Understanding is the key in chess
Strategy without tactics is the slowest route to victory. Tactics without strategy is the noise before defeat. - The art of war - Sun Tzu - 600 B.C.
Anderssen possessed that talent (aptitude for combinations) no less than Morphy and in addition, more imagination than the latter. The deciding advantage in Morphys favour, was the fact that he was the first positional player - Richard Reti - Modern ideas in chess, page 8.
From Morphy we learn to develop our pieces quickly, which is sound advice indeed, but as chess knowledge and understanding progressed, development for developments sake was not enough and thus, it is from Capablanca that we learn to develop our pieces according to positional and strategic principles. Please consider the following, simple pawn diagram.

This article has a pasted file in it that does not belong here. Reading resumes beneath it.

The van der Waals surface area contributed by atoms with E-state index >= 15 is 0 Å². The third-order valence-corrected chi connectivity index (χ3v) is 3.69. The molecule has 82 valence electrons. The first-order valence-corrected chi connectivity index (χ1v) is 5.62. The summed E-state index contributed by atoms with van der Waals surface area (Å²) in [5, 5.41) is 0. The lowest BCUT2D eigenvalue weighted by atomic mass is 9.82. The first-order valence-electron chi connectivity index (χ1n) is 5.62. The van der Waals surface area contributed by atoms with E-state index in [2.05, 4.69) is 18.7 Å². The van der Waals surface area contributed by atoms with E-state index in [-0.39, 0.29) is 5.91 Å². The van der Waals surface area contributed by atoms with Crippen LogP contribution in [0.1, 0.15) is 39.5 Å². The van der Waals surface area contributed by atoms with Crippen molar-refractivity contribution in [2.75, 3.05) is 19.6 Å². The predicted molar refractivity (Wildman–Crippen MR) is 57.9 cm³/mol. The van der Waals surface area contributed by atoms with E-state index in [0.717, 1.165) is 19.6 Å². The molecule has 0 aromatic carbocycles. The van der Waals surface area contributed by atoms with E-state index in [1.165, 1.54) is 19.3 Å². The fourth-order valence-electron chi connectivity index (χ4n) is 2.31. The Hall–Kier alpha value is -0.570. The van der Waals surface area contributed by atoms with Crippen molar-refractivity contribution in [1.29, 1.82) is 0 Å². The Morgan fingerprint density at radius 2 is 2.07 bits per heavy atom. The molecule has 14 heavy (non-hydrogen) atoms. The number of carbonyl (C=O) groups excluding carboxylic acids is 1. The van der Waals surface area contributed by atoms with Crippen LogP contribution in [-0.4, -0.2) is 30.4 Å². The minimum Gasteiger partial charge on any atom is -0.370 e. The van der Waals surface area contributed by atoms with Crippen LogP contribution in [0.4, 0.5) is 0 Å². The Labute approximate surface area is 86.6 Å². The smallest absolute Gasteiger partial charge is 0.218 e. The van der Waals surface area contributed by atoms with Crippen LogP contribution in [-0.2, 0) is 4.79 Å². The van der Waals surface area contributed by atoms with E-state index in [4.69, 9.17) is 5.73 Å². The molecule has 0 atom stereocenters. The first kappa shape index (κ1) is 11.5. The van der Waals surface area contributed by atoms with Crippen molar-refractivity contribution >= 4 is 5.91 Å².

Now here is where understanding comes in to play, we do not need to learn endless reams of opening theory, we simply need to understand the relevant pawn structures, plans and piece placements associated with those structures.
For example from this simple diagram, from whites perspective, it is apparent that a knight belongs on e5 or c5, a rook on c1, a bishop on d3, the natural place to castle is kingside, our queens bishop can go to d2, our queens knight to c3, thus we can fight for e4, prepare d4-d5, try to prevent c5 or e5, go for a minority attack, etc etc
This takes very little memory and practically no theory, but a proper understanding of the position based on pawn structure. In addition we can study master games and see where they put their pieces, how they carried out their plans and the benefit is, that our learning will become joyful as we really understand the position.
Just by way of example, a master game, which demonstrates in this instance, the strategic plan, based upon the pawn structure, of fighting for the e4 square.
wish you well with your chess - regards Robbie.
constructive comments are most welcome :)